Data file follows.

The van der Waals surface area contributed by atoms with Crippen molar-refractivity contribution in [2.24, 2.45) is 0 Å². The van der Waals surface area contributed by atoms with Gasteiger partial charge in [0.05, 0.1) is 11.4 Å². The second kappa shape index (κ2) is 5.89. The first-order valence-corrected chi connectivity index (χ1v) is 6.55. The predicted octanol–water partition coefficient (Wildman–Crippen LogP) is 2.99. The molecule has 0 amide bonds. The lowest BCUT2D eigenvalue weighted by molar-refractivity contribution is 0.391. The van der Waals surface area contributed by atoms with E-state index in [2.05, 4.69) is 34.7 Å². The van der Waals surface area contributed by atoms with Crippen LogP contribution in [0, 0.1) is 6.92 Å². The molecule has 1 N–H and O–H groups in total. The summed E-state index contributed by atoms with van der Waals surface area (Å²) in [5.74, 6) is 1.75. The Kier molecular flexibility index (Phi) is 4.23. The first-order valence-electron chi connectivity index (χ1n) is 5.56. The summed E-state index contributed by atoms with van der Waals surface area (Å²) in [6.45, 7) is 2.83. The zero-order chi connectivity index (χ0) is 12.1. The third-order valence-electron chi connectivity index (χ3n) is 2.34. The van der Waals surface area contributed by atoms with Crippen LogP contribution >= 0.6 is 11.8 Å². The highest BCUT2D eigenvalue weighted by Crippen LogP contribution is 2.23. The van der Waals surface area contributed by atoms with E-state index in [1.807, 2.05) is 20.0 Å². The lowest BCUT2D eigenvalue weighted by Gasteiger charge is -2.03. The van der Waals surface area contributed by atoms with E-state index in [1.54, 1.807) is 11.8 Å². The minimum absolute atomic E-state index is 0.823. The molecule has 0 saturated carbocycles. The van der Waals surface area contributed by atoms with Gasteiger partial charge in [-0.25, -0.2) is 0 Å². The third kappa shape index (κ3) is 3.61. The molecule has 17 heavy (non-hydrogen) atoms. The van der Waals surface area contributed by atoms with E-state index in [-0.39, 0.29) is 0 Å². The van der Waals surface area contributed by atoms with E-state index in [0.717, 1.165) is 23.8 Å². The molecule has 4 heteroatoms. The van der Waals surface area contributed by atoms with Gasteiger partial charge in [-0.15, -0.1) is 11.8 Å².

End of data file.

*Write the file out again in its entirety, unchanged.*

The van der Waals surface area contributed by atoms with Crippen molar-refractivity contribution in [2.24, 2.45) is 0 Å². The van der Waals surface area contributed by atoms with Gasteiger partial charge in [0.05, 0.1) is 11.4 Å². The second kappa shape index (κ2) is 5.89. The first-order valence-corrected chi connectivity index (χ1v) is 6.55. The predicted octanol–water partition coefficient (Wildman–Crippen LogP) is 2.99. The molecule has 0 amide bonds. The lowest BCUT2D eigenvalue weighted by molar-refractivity contribution is 0.391. The van der Waals surface area contributed by atoms with E-state index in [2.05, 4.69) is 34.7 Å². The van der Waals surface area contributed by atoms with Crippen LogP contribution in [0, 0.1) is 6.92 Å². The molecule has 1 N–H and O–H groups in total. The summed E-state index contributed by atoms with van der Waals surface area (Å²) in [5.74, 6) is 1.75. The Kier molecular flexibility index (Phi) is 4.23. The first-order valence-electron chi connectivity index (χ1n) is 5.56. The summed E-state index contributed by atoms with van der Waals surface area (Å²) in [6.45, 7) is 2.83. The zero-order chi connectivity index (χ0) is 12.1. The third-order valence-electron chi connectivity index (χ3n) is 2.34. The van der Waals surface area contributed by atoms with Crippen LogP contribution >= 0.6 is 11.8 Å². The highest BCUT2D eigenvalue weighted by Crippen LogP contribution is 2.23. The van der Waals surface area contributed by atoms with E-state index in [1.807, 2.05) is 20.0 Å². The lowest BCUT2D eigenvalue weighted by Gasteiger charge is -2.03. The van der Waals surface area contributed by atoms with E-state index in [1.54, 1.807) is 11.8 Å². The minimum absolute atomic E-state index is 0.823. The molecule has 0 saturated carbocycles. The van der Waals surface area contributed by atoms with Gasteiger partial charge in [-0.25, -0.2) is 0 Å². The third kappa shape index (κ3) is 3.61. The molecule has 17 heavy (non-hydrogen) atoms. The van der Waals surface area contributed by atoms with E-state index in [-0.39, 0.29) is 0 Å². The van der Waals surface area contributed by atoms with E-state index in [0.717, 1.165) is 23.8 Å². The molecule has 4 heteroatoms. The van der Waals surface area contributed by atoms with Gasteiger partial charge in [-0.15, -0.1) is 11.8 Å².